Khaled al-Jeratli | Hassan Ibrahim
Since the uprooting of the Islamic State from northeastern Syria following a massive US-backed military campaign in 2017, the strategic and oil-rich region has turned into a microcosm of the interaction of the conflicting forces internationally, with various local tools, including Iranian-backed factions west of the Euphrates River, and US-backed ones east of the river.
While the region is witnessing constant tension between Russia and the United States due to violations of the air deconfliction protocols between the two parties, military build-up is taking place for America’s allies on the eastern bank of the Euphrates, and for Iran’s allies on the west bank.
All happens amid local reports about a possible military operation that has not been confirmed, with Western press leaks indicating Iranian preparations to attack US bases in the region.
On the other hand, and in conjunction with the tension in the relationship between local forces in the US sphere of influence, talk of the “tribal belt” project has returned to the fore, and analysts have differing opinions regarding its applicability.
In this file, Enab Baladi discusses with researchers and analysts the repercussions of the military build-up on both sides of the Euphrates, and the possibility of the parties clashing, amidst talk of US changes in the military structure in the region.
Mobilization, expected escalation
Over the past days, the US-backed Syrian Democratic Forces (SDF) sent military reinforcements to the eastern bank of the Euphrates River, east of Deir Ezzor governorate, consisting of armored vehicles belonging to the Special Task Forces (Commandos) and others from the al-Sanadid faction.
In conjunction with the military changes carried out by the SDF in the east of the governorate, there was talk of upcoming confrontations between the US-backed faction and the Iranian militias that control the western part of the river.
While the SDF’s media center denied the Kurdish faction’s intention to launch military action against the regime forces and their allied Iranian militias, the commander of the Deir Ezzor Military Council affiliated with the SDF talked about a military operation targeting the villages of Deir Ezzor west of the river, which are al-Husayniyya, al-Salihiya, Hatla, Marat, Tabiyat Jazirah, Mazloum and Khasham, all of which are located east of the Euphrates River.
Osama Sheikh Ali, a researcher on Kurdish affairs at the Omran Center for Strategic Studies, told Enab Baladi that the military build-up east of the Euphrates began after US press reports that Iranian militias were preparing to attack US bases there.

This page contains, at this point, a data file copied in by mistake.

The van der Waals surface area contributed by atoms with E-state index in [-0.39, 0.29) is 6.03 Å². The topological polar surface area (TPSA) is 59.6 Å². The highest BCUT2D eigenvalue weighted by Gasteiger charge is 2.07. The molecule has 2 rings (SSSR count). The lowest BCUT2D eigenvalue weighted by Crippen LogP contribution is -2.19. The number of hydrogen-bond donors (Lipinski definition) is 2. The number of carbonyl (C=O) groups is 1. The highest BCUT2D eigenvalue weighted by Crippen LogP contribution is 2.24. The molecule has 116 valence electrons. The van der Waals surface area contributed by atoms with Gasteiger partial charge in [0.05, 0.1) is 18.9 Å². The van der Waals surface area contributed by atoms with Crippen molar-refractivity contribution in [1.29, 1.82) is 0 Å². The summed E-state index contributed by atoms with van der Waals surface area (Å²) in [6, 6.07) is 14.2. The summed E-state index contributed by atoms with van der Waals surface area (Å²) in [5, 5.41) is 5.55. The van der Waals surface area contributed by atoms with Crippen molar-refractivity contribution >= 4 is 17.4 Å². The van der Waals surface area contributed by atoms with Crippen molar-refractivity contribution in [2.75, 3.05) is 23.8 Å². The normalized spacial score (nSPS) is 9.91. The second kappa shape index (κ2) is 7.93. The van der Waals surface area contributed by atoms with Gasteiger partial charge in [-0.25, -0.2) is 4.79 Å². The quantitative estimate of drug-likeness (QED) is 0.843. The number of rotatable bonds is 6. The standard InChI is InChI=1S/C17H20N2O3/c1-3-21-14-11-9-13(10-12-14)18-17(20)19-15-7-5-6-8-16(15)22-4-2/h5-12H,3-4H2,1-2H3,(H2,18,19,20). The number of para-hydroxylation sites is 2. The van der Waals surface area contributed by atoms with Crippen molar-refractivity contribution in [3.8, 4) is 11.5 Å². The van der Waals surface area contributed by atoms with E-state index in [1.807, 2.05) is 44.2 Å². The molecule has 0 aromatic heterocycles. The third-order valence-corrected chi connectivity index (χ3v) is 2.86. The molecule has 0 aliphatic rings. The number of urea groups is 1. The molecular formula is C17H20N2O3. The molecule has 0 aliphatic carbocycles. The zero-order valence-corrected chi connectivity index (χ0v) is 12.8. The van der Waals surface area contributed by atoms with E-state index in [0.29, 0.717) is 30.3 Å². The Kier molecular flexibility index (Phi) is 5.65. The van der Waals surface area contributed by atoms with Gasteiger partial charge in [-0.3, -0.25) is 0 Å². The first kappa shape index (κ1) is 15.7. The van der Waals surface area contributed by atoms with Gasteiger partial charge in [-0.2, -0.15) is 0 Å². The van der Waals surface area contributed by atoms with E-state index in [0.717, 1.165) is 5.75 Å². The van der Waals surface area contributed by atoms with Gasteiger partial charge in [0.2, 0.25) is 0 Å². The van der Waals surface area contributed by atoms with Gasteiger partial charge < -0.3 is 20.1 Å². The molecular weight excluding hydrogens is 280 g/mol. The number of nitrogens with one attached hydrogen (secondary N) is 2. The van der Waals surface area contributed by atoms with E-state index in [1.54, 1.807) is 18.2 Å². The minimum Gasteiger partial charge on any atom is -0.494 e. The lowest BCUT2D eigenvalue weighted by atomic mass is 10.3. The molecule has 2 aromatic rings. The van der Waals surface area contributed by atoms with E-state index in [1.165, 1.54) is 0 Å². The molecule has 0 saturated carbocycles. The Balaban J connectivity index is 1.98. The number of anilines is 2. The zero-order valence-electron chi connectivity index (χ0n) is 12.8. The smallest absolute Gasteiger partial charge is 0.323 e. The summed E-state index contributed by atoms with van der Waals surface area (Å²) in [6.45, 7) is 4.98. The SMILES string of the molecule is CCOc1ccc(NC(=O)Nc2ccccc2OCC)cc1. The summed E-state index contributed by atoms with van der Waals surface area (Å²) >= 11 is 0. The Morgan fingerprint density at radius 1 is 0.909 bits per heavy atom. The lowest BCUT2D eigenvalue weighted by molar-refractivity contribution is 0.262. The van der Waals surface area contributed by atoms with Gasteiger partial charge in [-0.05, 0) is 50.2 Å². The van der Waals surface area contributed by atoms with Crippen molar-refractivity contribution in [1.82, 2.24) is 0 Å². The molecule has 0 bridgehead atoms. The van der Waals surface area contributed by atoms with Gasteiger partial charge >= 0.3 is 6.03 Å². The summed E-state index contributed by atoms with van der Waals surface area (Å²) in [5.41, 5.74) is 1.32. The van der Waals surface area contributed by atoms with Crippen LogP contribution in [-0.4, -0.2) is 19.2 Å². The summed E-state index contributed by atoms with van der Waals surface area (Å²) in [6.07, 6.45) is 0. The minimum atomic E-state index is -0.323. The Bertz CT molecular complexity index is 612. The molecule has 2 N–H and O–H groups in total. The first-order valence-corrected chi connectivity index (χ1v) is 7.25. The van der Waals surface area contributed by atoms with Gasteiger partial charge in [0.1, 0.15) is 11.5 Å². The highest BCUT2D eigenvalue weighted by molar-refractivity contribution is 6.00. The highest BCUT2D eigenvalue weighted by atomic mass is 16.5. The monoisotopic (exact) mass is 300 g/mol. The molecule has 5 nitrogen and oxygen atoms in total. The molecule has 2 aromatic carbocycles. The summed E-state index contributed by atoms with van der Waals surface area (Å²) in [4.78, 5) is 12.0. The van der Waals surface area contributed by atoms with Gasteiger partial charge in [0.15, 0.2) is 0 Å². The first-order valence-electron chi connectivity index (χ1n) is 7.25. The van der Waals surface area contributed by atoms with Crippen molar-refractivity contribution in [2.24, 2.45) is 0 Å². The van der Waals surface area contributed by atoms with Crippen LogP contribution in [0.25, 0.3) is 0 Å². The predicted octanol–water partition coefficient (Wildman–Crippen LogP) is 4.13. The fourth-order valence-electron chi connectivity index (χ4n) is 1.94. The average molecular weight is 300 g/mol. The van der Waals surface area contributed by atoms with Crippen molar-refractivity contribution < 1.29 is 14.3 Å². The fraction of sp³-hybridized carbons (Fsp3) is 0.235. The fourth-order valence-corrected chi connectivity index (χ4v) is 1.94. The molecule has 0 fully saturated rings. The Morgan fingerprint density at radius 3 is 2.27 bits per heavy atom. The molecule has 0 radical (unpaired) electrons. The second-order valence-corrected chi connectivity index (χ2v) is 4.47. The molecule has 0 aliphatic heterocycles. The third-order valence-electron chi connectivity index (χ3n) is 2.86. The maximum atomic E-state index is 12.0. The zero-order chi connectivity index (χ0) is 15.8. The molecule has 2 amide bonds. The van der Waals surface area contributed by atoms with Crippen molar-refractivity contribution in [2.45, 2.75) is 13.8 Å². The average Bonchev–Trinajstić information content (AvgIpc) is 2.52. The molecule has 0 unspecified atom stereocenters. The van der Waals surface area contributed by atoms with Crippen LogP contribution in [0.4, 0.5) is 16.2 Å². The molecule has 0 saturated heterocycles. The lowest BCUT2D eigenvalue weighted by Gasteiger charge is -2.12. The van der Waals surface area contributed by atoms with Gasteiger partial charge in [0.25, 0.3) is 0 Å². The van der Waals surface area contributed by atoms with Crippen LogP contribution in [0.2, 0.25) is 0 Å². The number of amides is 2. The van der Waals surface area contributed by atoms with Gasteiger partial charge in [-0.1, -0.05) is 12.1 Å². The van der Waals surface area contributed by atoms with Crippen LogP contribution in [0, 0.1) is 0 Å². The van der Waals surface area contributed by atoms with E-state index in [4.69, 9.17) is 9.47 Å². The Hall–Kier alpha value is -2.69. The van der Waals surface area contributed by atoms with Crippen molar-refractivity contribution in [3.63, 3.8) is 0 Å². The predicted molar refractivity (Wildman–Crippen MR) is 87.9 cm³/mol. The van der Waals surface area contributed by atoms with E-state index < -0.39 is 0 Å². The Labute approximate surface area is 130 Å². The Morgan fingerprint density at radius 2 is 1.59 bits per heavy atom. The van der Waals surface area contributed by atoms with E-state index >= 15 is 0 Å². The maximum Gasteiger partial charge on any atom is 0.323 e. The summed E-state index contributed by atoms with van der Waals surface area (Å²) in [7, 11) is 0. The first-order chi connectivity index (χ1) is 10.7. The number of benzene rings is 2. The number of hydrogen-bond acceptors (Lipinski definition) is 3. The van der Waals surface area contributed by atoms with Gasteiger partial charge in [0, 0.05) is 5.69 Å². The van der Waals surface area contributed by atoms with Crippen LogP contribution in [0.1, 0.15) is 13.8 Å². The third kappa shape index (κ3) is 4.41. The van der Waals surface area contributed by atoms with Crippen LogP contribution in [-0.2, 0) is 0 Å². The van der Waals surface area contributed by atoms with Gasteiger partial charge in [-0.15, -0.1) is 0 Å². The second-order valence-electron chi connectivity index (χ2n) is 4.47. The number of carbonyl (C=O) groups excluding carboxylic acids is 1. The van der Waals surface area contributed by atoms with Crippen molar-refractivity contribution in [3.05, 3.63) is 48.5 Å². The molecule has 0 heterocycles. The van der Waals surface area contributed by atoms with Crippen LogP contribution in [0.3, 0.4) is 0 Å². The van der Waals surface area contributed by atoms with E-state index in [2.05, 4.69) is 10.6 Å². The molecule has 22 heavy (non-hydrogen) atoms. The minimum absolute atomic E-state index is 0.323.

The military build-up was not limited to one side, but the Iranian side also began mobilizing on the opposite bank of the river, and the Syrian regime also pushed its forces to the same area, accompanied by heavy weapons.
Sheikh Ali added that meetings were held between some factions in northeastern Syria and the military forces present in the al-Tanf garrison, under the US supervision, to form a military faction from the tribesmen of the eastern region.
The reports about the local military formation that Washington might support in eastern Syria came after US leaders visited the areas of the al-Sanadid Forces east of al-Hasakah region (an armed group formed by Shammar tribesmen).
Sheikh Ali added that the US plan, centered on the formation of the new faction, is working to create an Arab tribal belt to cut off the road to the Iranian militias, starting from the east of the Euphrates, passing through the city of al-Bukamal, east of Deir Ezzor, and reaching the al-Tanf base in the Badia region on the Iraqi border.
On June 1, The Washington Post revealed, based on intelligence officials and leaked classified documents, that “Iran is arming militants in Syria for a new phase of lethal attacks against US troops in the country while also working with Russia on a broader strategy to drive Americans from the region.”
With the continued arrival of military reinforcements from the SDF to the eastern countryside of Deir Ezzor, specifically to the lines of contact with the Syrian regime on the western bank of the Euphrates River, an audio recording of the commander of the Deir Ezzor Military Council, Ahmed al-Khabeel, was circulated, in which he shed light on an internal dispute between his faction and the central command of the SDF.
In addition to the internal disputes that al-Khabeel referred to, he talked about disputes between the clans of the eastern region, including his Bakir clan, according to a separate leak recording days before the first one.
Al-Khabeel expressed his rejection of the presence of a “High Commissioner” from the SDF in Deir Ezzor, likening the SDF policy in the region to the policy of the “French occupation,” and indicated that the governorate, which has a tribal nature, is governed only by its clansmen.
It was stated in the recordings that the Deir Ezzor Military Council faces two enemies, the first is internal, represented by some SDF leaders and the Islamic State group, and the other is external, which is Turkey and the Syrian regime.
Al-Khabeel pointed out that his forces are in full mobilization to confront his internal and external enemies on the military level.